Sonia’s experience with Witness to Witness, under the umbrella of the Migrant Clinicians Network, demonstrates the wide reach of what has been offered to numerous frontline clinicians during the COVID-19 pandemic. For the last calendar year, Witness to Witness volunteers have cast a wide net, generating a considerable impact across the globe designed to promote empowerment among the individuals working to deliver the world from the worst of the pandemic’s impacts. In the last three months, much of this work has been domestic; Witness to Witness has promoted significant education around the importance of resiliency in the face of moral injury through social media posts, email blasts, and newsletters. This education has also generated more direct contact with constituents, evident in the more than a dozen online seminars designed to help facilitate increased awareness of moral injury, and education about how best to support workers in need of witnessing. Much like the peer sessions Sonia benefitted from, Witness to Witness has offered a number of small groups and individual connection work to dozens of people, creating a shift in the status quo for providers engaged directly at the frontline.

The knowledge that there will always be a need for efforts to Help the Helpers, a rallying cry that Witness to Witness and the Migrant Clinicians Network will be all too ready to answer.

Jan 13, 2021

Little By Little: Witness to Witness Outcomes

In 2020, the world grappled with unprecedented challenges. Across the globe, the Coronavirus pandemic, worldwide economic losses, and political unrest all contributed to mounting alarm about the long-term consequences to public health. Professionals warned of a developing mental health epidemic for frontline clinicians who faced an increasingly stressful state of conflict across numerous intersections of the personal, professional, and economic, including cultural, emotional, physical, political, and social health echelons.

One such clinician is Willow, a registered nurse who has worked with burn victims in a public hospital for five years. As COVID-19 cases began to spike in her hospital, Willow found herself experiencing heightened anxiety about her job, particularly after she learned administrators were considering moving COVID-19 patients to her floor. Despite the presence of a sterile environment, necessary to protect burn victims who are susceptible to infection, the virulence and ease of COVID-19's contagion scared her, especially as she realized that the burn unit staff would have to absorb the care of the COVID-19 patients. "For the first time ever," she confided, "I was truly worried that just by showing up to my job, I could kill someone.”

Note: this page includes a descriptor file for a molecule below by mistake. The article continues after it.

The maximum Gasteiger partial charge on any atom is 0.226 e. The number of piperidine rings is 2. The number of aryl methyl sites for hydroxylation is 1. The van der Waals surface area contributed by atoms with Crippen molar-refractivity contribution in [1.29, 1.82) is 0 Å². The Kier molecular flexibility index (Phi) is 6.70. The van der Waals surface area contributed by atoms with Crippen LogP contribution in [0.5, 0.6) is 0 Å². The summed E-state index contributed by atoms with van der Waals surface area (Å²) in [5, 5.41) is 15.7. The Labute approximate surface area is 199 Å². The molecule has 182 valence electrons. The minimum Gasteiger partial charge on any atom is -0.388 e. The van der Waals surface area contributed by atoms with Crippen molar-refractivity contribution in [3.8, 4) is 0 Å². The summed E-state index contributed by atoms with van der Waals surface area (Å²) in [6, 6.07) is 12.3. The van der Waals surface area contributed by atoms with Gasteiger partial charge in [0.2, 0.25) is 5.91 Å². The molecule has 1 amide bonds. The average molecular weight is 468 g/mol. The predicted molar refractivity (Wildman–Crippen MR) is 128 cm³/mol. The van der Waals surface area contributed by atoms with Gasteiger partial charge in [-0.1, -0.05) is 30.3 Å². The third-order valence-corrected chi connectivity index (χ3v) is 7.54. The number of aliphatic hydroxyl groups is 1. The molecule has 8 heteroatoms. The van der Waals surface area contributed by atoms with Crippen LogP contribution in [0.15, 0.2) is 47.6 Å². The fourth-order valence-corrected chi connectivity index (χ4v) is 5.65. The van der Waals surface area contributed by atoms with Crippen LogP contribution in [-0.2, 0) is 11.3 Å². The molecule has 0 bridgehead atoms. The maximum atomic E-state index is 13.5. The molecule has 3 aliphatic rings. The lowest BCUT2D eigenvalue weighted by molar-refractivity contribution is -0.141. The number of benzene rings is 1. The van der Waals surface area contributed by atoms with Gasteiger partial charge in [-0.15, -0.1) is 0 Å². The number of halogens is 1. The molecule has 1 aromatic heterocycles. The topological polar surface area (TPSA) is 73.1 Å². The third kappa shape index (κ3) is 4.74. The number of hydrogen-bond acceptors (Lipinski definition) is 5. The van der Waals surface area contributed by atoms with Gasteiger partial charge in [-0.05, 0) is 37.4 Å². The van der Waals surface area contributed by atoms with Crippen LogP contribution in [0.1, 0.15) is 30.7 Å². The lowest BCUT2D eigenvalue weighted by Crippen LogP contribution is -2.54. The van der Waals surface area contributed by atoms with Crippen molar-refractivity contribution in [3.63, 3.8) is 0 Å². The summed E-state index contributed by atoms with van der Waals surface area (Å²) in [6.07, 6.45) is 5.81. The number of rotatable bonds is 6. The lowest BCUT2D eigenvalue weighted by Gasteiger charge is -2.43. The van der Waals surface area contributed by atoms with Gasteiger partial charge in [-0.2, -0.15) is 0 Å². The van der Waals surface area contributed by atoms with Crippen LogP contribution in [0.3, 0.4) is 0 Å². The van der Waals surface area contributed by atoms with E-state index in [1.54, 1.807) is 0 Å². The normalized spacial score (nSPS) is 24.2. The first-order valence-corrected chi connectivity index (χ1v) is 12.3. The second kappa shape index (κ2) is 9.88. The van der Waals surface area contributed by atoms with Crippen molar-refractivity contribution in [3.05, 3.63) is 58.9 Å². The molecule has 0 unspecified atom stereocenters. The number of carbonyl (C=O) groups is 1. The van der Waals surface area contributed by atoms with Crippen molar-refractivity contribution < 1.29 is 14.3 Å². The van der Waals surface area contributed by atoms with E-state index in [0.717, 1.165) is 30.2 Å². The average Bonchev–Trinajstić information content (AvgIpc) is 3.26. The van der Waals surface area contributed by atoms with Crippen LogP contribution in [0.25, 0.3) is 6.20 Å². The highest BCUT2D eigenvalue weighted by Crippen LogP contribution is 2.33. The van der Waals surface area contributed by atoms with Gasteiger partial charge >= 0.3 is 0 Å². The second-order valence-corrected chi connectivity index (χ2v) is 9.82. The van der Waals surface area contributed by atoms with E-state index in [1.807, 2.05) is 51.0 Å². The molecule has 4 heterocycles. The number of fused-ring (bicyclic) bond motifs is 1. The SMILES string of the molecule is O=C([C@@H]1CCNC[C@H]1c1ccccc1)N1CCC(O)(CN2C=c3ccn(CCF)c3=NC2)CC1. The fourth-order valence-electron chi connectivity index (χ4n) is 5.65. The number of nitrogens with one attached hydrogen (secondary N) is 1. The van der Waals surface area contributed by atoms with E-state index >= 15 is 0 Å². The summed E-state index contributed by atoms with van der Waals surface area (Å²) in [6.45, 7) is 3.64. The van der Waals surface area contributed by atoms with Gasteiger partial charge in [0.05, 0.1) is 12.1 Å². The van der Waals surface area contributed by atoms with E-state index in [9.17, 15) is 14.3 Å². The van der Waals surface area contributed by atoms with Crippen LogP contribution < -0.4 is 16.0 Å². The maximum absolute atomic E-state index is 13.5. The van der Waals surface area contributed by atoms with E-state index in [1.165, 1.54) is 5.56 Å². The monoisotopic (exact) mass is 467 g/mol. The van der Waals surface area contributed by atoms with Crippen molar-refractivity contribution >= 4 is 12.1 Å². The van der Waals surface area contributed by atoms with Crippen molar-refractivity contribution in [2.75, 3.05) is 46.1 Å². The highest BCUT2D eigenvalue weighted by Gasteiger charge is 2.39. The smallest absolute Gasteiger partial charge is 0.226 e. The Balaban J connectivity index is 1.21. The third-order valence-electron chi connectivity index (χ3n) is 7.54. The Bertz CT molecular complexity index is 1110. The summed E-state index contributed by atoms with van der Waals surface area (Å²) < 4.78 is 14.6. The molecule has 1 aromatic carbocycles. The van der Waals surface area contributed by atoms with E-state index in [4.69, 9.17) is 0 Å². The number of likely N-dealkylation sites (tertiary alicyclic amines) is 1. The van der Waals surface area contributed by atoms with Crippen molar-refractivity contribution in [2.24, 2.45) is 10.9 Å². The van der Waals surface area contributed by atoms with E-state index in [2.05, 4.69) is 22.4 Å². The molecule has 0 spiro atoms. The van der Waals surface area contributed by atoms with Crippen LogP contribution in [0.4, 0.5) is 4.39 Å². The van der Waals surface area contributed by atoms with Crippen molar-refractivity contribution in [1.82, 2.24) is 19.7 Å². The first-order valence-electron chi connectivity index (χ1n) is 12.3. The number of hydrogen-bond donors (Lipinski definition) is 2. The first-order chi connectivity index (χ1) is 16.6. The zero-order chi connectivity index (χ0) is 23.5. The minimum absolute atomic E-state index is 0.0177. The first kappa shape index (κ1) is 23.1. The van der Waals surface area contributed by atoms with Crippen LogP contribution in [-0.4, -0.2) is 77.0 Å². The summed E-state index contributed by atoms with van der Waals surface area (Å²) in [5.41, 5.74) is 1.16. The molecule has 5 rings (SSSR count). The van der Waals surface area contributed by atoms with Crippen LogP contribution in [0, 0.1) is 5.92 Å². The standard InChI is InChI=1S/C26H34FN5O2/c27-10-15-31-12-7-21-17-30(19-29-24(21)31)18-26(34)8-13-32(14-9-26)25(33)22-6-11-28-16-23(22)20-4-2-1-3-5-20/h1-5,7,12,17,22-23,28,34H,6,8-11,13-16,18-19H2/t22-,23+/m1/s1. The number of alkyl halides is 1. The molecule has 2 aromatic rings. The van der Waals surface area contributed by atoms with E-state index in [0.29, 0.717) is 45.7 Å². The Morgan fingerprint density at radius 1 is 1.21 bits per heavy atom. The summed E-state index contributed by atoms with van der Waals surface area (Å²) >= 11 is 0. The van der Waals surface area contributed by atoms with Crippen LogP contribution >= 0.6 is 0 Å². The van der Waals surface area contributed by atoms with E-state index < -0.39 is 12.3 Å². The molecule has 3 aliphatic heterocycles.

At the same time, Willow, whose spouse is an essential worker, felt overwhelmed when people close to her expressed doubt about the seriousness of the pandemic. “Our daily lives changed very little, but all of a sudden, the stress jumped for both of us, and we didn’t have many other outlets to vent and work things out, besides with each other,” she explained. Her frustration reached a fever pitch when challenged to use her professional credentials to prove the seriousness of the virus working its way through her community. "I had to tell people that being a nurse didn't mean I had some insider access to information that someone else couldn't review for themselves." She reached out to Witness to Witness a short time later, seeking validation "from someone outside my circle, an impartial third-party." It was a move that helped her understand the stress facing her, and work through it.

Willow is just one of hundreds of clients who have benefitted from Witness to Witness since the onset of COVID-19. During this most recent quarter, Witness to Witness volunteers have remained responsive to the development of subsequent events that have promoted stress within vulnerable communities. Six webinars have been produced and hosted for audiences up to several hundred participants at a time in the last 90 days. In addition to their peer-to-peer services, Witness to Witness clients have benefitted from a multitude of services, including topical social media posts, newsletters, and event-specific email blasts promoting resilience, understanding, and emotional growth, values that will continue to shape future work.